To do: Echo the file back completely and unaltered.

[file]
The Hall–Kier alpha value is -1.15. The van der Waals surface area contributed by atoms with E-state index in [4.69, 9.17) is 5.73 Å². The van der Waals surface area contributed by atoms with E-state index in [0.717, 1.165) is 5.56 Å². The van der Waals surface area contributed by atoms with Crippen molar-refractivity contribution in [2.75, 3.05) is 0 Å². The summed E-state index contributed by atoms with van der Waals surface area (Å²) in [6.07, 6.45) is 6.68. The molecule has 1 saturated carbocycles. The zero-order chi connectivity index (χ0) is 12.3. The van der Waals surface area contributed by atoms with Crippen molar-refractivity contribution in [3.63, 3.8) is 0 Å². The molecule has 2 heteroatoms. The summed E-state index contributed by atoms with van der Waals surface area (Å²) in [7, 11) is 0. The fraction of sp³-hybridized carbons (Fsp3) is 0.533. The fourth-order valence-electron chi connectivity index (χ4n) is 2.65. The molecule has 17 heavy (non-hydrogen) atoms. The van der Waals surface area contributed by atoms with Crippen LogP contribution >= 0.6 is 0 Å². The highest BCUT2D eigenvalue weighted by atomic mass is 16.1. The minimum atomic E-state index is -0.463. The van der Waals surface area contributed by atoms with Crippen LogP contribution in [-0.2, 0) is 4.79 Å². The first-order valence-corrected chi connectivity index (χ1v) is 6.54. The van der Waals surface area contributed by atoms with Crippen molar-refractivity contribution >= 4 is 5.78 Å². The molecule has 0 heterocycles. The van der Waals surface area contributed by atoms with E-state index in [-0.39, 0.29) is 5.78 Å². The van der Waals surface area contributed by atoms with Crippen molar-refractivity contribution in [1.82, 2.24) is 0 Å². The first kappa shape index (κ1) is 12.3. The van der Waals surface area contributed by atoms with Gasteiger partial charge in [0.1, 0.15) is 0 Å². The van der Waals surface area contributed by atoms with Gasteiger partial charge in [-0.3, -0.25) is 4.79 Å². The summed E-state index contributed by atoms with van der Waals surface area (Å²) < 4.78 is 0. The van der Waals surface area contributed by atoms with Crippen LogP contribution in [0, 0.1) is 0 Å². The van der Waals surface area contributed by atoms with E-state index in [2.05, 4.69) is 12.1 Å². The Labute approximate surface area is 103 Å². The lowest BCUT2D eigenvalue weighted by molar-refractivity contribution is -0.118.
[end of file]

The Hall–Kier alpha value is -1.15. The van der Waals surface area contributed by atoms with E-state index in [4.69, 9.17) is 5.73 Å². The van der Waals surface area contributed by atoms with E-state index in [0.717, 1.165) is 5.56 Å². The van der Waals surface area contributed by atoms with Crippen molar-refractivity contribution in [2.75, 3.05) is 0 Å². The summed E-state index contributed by atoms with van der Waals surface area (Å²) in [6.07, 6.45) is 6.68. The molecule has 1 saturated carbocycles. The zero-order chi connectivity index (χ0) is 12.3. The van der Waals surface area contributed by atoms with Crippen molar-refractivity contribution in [3.63, 3.8) is 0 Å². The molecule has 2 heteroatoms. The summed E-state index contributed by atoms with van der Waals surface area (Å²) in [7, 11) is 0. The fraction of sp³-hybridized carbons (Fsp3) is 0.533. The fourth-order valence-electron chi connectivity index (χ4n) is 2.65. The molecule has 17 heavy (non-hydrogen) atoms. The van der Waals surface area contributed by atoms with Crippen LogP contribution >= 0.6 is 0 Å². The highest BCUT2D eigenvalue weighted by atomic mass is 16.1. The minimum atomic E-state index is -0.463. The van der Waals surface area contributed by atoms with Crippen LogP contribution in [-0.2, 0) is 4.79 Å². The first-order valence-corrected chi connectivity index (χ1v) is 6.54. The van der Waals surface area contributed by atoms with Crippen molar-refractivity contribution >= 4 is 5.78 Å². The molecule has 0 heterocycles. The van der Waals surface area contributed by atoms with E-state index in [-0.39, 0.29) is 5.78 Å². The van der Waals surface area contributed by atoms with Crippen molar-refractivity contribution in [1.82, 2.24) is 0 Å². The first kappa shape index (κ1) is 12.3. The van der Waals surface area contributed by atoms with Gasteiger partial charge in [0.1, 0.15) is 0 Å². The van der Waals surface area contributed by atoms with Gasteiger partial charge in [-0.3, -0.25) is 4.79 Å². The summed E-state index contributed by atoms with van der Waals surface area (Å²) < 4.78 is 0. The van der Waals surface area contributed by atoms with Crippen LogP contribution in [0, 0.1) is 0 Å². The van der Waals surface area contributed by atoms with E-state index in [2.05, 4.69) is 12.1 Å². The Labute approximate surface area is 103 Å². The lowest BCUT2D eigenvalue weighted by molar-refractivity contribution is -0.118.